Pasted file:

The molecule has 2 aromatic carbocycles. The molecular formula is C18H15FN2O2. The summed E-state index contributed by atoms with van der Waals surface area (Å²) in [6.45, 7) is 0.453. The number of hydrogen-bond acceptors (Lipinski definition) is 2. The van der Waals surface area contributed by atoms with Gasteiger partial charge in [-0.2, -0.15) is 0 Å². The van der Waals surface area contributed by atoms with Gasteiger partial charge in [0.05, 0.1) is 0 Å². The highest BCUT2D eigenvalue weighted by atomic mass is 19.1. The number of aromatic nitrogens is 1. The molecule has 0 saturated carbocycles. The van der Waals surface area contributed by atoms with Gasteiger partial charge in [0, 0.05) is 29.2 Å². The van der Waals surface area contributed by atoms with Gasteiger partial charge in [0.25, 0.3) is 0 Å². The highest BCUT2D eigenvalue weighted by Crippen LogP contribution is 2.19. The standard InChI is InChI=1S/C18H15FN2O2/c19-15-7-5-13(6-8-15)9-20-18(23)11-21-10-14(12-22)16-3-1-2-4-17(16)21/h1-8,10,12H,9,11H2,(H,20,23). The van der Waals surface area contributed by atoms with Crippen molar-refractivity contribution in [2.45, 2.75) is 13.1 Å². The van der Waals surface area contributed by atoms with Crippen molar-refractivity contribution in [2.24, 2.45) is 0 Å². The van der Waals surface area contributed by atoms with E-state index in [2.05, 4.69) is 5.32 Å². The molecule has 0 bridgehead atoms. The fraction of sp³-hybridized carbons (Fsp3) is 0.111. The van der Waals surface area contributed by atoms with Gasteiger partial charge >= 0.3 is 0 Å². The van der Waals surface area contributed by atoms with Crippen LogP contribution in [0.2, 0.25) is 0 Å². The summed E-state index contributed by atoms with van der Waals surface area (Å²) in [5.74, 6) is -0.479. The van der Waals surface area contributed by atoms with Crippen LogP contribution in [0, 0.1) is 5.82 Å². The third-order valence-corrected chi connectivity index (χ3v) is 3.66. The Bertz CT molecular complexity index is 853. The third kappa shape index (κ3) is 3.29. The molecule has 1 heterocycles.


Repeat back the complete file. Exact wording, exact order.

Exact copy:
The molecule has 2 aromatic carbocycles. The molecular formula is C18H15FN2O2. The summed E-state index contributed by atoms with van der Waals surface area (Å²) in [6.45, 7) is 0.453. The number of hydrogen-bond acceptors (Lipinski definition) is 2. The van der Waals surface area contributed by atoms with Gasteiger partial charge in [-0.2, -0.15) is 0 Å². The van der Waals surface area contributed by atoms with Gasteiger partial charge in [0.05, 0.1) is 0 Å². The highest BCUT2D eigenvalue weighted by atomic mass is 19.1. The number of aromatic nitrogens is 1. The molecule has 0 saturated carbocycles. The van der Waals surface area contributed by atoms with Gasteiger partial charge in [0, 0.05) is 29.2 Å². The van der Waals surface area contributed by atoms with Gasteiger partial charge in [0.25, 0.3) is 0 Å². The highest BCUT2D eigenvalue weighted by Crippen LogP contribution is 2.19. The standard InChI is InChI=1S/C18H15FN2O2/c19-15-7-5-13(6-8-15)9-20-18(23)11-21-10-14(12-22)16-3-1-2-4-17(16)21/h1-8,10,12H,9,11H2,(H,20,23). The van der Waals surface area contributed by atoms with Crippen molar-refractivity contribution in [2.45, 2.75) is 13.1 Å². The van der Waals surface area contributed by atoms with Crippen molar-refractivity contribution in [2.24, 2.45) is 0 Å². The van der Waals surface area contributed by atoms with E-state index in [2.05, 4.69) is 5.32 Å². The molecule has 0 bridgehead atoms. The fraction of sp³-hybridized carbons (Fsp3) is 0.111. The van der Waals surface area contributed by atoms with Gasteiger partial charge >= 0.3 is 0 Å². The van der Waals surface area contributed by atoms with Crippen LogP contribution in [0.2, 0.25) is 0 Å². The summed E-state index contributed by atoms with van der Waals surface area (Å²) in [5.74, 6) is -0.479. The van der Waals surface area contributed by atoms with Crippen LogP contribution in [0, 0.1) is 5.82 Å². The third-order valence-corrected chi connectivity index (χ3v) is 3.66. The Bertz CT molecular complexity index is 853. The third kappa shape index (κ3) is 3.29. The molecule has 1 heterocycles.